Photojournalists usually pack a pretty standard kit in the field. A full frame camera is usually a must, along with the requisite 24-70mm and 70-200mm lenses that can cover 90 percent of situations a photographer might encounter. For some of that other 10 percent, a really good idea might be to pack a 360 camera in the bag as well.
While 360 gets the lion’s share of attention from camera manufacturers, 360 photos shouldn’t be overlooked. While the photography end of this style of imaging has taken off in the real-estate and virtual tours, workaday photojournalists haven’t embraced the format as much.
One of the big stumbling blocks is workflow. Many cameras can’t stitch photos at capture and rely on cellphones or desktop software to do the heavy lifting, whereas a photo transferred from a camera via Wi-Fi can be ready to go in seconds once it’s downloaded That said, it’s useful to give viewers a different angle on things. Here’s the photo from the top of the article in 360:
Aside from the workflow problem, there’s the shift in thinking, and then the bending of ethics. First, the shift in thinking comes from how one frames the photo. It’s a new way to think to have to make sure that everything on all sides of the image is worth seeing. There’s no point to 360 cameras if a large chunk of the frame isn’t visually interesting. The best composition often results from being right in the middle of the action versus anywhere else. There’s also the change in mindset of framing up the moment through composition versus capturing the entire moment without the composition.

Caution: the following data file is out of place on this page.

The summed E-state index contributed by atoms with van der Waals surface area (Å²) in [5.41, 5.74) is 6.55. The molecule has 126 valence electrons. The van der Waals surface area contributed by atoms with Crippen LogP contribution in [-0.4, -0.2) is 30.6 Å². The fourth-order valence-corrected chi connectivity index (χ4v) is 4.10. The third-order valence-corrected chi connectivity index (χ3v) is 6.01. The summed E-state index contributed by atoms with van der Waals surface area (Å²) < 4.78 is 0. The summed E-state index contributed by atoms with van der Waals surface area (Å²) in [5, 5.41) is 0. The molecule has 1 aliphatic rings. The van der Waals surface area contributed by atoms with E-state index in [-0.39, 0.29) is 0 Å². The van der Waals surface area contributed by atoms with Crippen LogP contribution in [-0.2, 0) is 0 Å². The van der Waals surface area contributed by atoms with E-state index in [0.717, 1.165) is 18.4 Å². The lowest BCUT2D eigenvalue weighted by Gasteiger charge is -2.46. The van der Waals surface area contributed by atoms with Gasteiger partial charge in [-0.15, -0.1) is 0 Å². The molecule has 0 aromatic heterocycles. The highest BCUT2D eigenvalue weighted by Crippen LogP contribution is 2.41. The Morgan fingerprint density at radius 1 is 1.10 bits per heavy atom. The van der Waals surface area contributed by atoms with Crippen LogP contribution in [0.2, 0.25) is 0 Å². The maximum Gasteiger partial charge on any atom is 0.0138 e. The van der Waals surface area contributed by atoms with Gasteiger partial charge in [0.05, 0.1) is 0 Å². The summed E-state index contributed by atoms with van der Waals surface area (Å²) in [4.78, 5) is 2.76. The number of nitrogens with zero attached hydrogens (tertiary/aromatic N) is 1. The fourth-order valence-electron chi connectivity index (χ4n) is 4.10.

How that moment is captured also brings in the ethics question for photojournalists. If you notice in the photo at the top and in the 360 version of the article, I’m not visible at all. That’s because I cloned myself out using the road below me. To take a 360 photo where I could do this required me to make my body as narrow as possible (which is a bit hard with a dad bod) and hold the camera above my head while standing on a uniform pattern below that could work to clone out. That alone might rankle journalists, as the integrity of the image is compromised with this technique. By contrast, here’s what a photo looks like when the photographer isn’t removed:
Still, there’s value to be had in a 360 image of a news event. A photojournalists’ job is to place people in a scene through photos, to experience what they cannot experience firsthand. A 360 photo is just another tool in the toolbox to do that. With COVID-19, many couldn’t attend the Black Lives Matter protests featured in these photos, but with the power of a 360 photo, at least it’s possible to feel what the protestors felt as they stared down a wall of police officers in their path (or conversely, what the police officers felt as they stared at the protestors).
A candy-bar style of 360 camera like my current favorite, the Kandao QooCam 8K, or others such as the Insta360 One X2 or Ricoh Theta Z1 could easily fit in a camera bag without taking up too much space. I’ve made it a habit to find a home for one in my bag whenever I’m covering a story.